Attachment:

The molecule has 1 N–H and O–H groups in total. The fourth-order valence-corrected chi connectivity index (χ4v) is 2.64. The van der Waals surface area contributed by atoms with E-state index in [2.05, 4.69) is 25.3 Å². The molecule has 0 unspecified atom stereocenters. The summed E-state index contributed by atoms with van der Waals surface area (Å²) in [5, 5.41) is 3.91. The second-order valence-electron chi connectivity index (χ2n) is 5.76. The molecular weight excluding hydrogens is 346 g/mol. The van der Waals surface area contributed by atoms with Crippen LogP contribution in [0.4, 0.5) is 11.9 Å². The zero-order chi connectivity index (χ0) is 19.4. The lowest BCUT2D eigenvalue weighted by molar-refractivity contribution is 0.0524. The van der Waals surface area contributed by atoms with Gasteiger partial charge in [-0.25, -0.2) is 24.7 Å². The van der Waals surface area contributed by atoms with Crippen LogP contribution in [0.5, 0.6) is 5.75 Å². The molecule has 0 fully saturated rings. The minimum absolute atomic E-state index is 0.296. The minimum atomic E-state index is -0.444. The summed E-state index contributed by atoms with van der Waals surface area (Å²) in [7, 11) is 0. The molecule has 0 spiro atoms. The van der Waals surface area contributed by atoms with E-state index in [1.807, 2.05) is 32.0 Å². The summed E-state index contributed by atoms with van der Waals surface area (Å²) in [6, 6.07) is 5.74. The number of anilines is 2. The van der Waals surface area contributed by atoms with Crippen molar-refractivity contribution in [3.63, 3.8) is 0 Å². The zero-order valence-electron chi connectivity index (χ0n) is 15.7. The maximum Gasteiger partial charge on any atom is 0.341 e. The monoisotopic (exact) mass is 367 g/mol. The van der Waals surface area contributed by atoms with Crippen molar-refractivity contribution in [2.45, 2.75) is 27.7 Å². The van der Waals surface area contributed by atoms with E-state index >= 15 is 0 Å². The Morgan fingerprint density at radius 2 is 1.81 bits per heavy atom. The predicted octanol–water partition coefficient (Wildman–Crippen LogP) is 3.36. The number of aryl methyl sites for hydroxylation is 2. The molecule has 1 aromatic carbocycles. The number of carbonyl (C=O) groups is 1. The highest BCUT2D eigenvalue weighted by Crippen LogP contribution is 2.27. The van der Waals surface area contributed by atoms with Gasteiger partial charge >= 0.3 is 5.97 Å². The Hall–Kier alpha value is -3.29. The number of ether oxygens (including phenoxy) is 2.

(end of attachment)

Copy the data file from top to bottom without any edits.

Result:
The molecule has 1 N–H and O–H groups in total. The fourth-order valence-corrected chi connectivity index (χ4v) is 2.64. The van der Waals surface area contributed by atoms with E-state index in [2.05, 4.69) is 25.3 Å². The molecule has 0 unspecified atom stereocenters. The summed E-state index contributed by atoms with van der Waals surface area (Å²) in [5, 5.41) is 3.91. The second-order valence-electron chi connectivity index (χ2n) is 5.76. The molecular weight excluding hydrogens is 346 g/mol. The van der Waals surface area contributed by atoms with Crippen LogP contribution in [0.4, 0.5) is 11.9 Å². The zero-order chi connectivity index (χ0) is 19.4. The lowest BCUT2D eigenvalue weighted by molar-refractivity contribution is 0.0524. The van der Waals surface area contributed by atoms with Gasteiger partial charge in [-0.25, -0.2) is 24.7 Å². The van der Waals surface area contributed by atoms with Crippen LogP contribution in [0.5, 0.6) is 5.75 Å². The molecule has 0 fully saturated rings. The minimum absolute atomic E-state index is 0.296. The minimum atomic E-state index is -0.444. The summed E-state index contributed by atoms with van der Waals surface area (Å²) in [7, 11) is 0. The molecule has 0 spiro atoms. The van der Waals surface area contributed by atoms with E-state index in [1.807, 2.05) is 32.0 Å². The summed E-state index contributed by atoms with van der Waals surface area (Å²) in [6, 6.07) is 5.74. The number of anilines is 2. The van der Waals surface area contributed by atoms with Crippen molar-refractivity contribution in [3.63, 3.8) is 0 Å². The zero-order valence-electron chi connectivity index (χ0n) is 15.7. The maximum Gasteiger partial charge on any atom is 0.341 e. The monoisotopic (exact) mass is 367 g/mol. The van der Waals surface area contributed by atoms with Crippen molar-refractivity contribution in [2.45, 2.75) is 27.7 Å². The van der Waals surface area contributed by atoms with E-state index >= 15 is 0 Å². The Morgan fingerprint density at radius 2 is 1.81 bits per heavy atom. The predicted octanol–water partition coefficient (Wildman–Crippen LogP) is 3.36. The number of aryl methyl sites for hydroxylation is 2. The molecule has 1 aromatic carbocycles. The number of carbonyl (C=O) groups is 1. The highest BCUT2D eigenvalue weighted by Crippen LogP contribution is 2.27. The van der Waals surface area contributed by atoms with Gasteiger partial charge >= 0.3 is 5.97 Å². The Hall–Kier alpha value is -3.29. The number of ether oxygens (including phenoxy) is 2.